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While a medium that is veritably in its infancy, video games have simultaneously undergone much change and yet remained very much the same. What has undeniably undergone the most change is how we play our games.
Most people look to Pong as the first major debut of video games, a communal experience that set the tone of gaming as grounded in arcades, before things shifted to home console, and home consoles shifted to personal tablets and smart phone games. But what many people don’t realize is that video games had a far more humble beginning 50 years ago.
Celebrating the 50th anniversary of the first video game, Spacewar!, the Museum of the Moving Image (36-01 35th Avenue, New York) presents Spacewar! Video Games Blast Off from December 15, 2012 to March 3, 2013.
The exhibit features a playable model of the original PDP-1 (Programmed Data Processor-1) computer running Spacewar! just as it looked when it was made by MIT eggheads in 1961.
In conjunction with the exhibition, the Museum will present special programs, including talks with video game pioneers, hackathons, tours and workshops for student groups, and classes, camps, and design jams for children, teens, and families.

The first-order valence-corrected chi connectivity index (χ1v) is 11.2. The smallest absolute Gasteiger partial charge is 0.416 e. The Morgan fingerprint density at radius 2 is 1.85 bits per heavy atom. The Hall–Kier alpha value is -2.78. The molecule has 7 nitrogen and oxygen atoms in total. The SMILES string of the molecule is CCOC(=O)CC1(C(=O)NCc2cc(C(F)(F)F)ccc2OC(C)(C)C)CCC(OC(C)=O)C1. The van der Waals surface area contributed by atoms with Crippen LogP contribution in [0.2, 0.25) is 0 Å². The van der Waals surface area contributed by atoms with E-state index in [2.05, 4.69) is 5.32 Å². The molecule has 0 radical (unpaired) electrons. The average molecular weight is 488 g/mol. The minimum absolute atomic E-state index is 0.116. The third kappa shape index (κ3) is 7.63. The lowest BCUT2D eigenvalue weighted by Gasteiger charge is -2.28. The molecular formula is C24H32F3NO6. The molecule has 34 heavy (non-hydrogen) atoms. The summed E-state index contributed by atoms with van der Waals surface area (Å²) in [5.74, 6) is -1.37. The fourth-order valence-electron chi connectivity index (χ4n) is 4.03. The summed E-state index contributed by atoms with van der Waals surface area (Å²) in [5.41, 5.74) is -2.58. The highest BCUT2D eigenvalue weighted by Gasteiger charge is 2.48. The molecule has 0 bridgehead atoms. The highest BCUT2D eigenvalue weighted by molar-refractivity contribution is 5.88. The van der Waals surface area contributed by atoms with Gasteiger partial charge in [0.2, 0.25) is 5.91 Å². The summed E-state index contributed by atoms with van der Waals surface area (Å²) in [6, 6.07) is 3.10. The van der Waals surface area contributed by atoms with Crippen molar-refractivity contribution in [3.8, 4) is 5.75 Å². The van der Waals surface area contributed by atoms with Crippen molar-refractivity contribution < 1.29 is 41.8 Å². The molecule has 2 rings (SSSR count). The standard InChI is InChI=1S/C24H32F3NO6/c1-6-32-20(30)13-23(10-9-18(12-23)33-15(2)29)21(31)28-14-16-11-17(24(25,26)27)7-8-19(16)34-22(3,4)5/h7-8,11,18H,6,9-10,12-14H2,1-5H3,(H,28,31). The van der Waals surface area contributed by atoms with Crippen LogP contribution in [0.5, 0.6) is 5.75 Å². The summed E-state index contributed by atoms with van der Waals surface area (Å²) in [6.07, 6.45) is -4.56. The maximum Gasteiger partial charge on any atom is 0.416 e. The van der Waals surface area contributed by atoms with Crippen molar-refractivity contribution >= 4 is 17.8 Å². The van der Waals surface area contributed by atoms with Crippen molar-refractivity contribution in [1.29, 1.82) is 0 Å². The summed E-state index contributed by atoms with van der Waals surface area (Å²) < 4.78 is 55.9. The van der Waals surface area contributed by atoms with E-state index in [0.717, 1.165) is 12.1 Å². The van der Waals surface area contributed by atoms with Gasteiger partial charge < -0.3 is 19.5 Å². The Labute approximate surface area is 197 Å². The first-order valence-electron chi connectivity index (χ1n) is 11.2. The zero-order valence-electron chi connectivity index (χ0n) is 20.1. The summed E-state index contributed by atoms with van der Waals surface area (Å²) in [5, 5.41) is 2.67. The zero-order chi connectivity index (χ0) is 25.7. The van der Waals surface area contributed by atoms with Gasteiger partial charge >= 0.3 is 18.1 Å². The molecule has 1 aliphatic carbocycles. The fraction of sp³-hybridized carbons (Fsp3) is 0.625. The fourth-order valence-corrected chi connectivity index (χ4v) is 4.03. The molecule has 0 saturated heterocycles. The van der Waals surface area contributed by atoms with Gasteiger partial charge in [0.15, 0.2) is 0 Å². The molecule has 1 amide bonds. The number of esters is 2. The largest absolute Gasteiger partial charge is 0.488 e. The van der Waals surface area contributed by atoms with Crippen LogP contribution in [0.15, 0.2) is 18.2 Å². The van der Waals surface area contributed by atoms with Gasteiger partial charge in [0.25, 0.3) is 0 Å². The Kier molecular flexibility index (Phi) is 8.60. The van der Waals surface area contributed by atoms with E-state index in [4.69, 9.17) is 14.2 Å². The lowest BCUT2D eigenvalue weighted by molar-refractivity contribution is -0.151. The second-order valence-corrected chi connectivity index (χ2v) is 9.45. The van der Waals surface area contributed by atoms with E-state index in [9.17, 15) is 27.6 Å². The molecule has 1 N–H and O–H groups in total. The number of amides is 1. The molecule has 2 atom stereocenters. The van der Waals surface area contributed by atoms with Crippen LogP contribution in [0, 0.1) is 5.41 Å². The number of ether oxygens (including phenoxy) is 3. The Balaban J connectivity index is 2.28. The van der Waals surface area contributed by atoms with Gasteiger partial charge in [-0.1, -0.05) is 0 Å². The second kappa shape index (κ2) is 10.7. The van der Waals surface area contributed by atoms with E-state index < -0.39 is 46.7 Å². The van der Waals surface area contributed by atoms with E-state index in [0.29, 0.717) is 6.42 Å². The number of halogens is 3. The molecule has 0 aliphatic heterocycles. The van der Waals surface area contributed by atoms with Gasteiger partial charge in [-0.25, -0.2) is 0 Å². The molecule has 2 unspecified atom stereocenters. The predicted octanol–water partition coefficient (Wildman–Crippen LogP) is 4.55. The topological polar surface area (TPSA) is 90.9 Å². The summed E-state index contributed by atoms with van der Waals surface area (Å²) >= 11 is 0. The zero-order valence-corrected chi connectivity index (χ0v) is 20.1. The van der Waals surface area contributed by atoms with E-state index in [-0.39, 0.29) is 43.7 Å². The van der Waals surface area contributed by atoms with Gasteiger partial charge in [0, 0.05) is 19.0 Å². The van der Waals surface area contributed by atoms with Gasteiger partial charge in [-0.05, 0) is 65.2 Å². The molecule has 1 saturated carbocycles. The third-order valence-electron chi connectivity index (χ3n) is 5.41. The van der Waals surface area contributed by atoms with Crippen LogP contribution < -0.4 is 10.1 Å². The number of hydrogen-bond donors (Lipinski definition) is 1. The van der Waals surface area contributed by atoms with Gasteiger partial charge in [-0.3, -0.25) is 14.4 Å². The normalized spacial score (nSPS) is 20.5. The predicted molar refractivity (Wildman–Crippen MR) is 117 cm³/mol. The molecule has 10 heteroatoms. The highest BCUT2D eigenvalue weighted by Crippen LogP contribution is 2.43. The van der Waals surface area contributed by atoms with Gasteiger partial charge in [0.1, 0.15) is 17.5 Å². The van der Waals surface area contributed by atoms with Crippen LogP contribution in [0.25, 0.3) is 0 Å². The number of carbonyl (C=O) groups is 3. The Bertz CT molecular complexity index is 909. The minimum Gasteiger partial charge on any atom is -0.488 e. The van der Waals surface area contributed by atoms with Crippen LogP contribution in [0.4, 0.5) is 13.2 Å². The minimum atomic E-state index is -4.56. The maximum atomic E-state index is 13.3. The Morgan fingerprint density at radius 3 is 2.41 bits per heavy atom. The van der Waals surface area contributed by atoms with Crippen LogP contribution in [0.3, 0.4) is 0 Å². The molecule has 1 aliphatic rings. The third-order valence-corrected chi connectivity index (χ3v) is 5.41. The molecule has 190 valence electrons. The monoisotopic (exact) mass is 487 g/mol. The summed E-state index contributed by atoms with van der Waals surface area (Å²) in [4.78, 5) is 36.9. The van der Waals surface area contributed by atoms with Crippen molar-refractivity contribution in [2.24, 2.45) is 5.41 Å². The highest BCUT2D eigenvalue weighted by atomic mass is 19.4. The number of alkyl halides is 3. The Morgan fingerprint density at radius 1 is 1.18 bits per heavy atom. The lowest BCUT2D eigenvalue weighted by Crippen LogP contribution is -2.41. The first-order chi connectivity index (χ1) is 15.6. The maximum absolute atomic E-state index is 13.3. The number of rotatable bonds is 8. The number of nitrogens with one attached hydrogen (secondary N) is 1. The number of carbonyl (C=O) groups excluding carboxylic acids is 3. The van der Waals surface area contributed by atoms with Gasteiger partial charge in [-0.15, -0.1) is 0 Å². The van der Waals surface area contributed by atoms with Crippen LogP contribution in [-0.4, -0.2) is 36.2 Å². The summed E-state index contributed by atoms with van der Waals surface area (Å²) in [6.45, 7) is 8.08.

The exhibit also charts the evolution in gaming and across platforms and features a who’s who of playable games:
Spacewar! set much of the tone for games to come, being not only the first video game, but also the first ”homebrew” and veered gaming towards it’s predilection for sci-fi motifs. Many people take for granted that emulators and ports allow people to play “vintage” games, but this rarely means games prior to Nintendo’s NES.
Much of gaming history is tied to these tactile experiences with machines simply because of the way they were built and programmed, not to mention the controls that the machines used. While most people consider gaming a "digital" experience, it is also an extremely tactile one.
To be able to play Spacewar! along with many other classic games is a rare treat and a great way to get some perspective on the evolution of gaming, technology, and the human connections between them.
To learn more, go to: http://www.movingimage.us/
Spacewar! Video Games Blast OffDecember 15–March 3, 2013
The Museum of the Moving Image 36-01 35th Avenue New York, NY 11106
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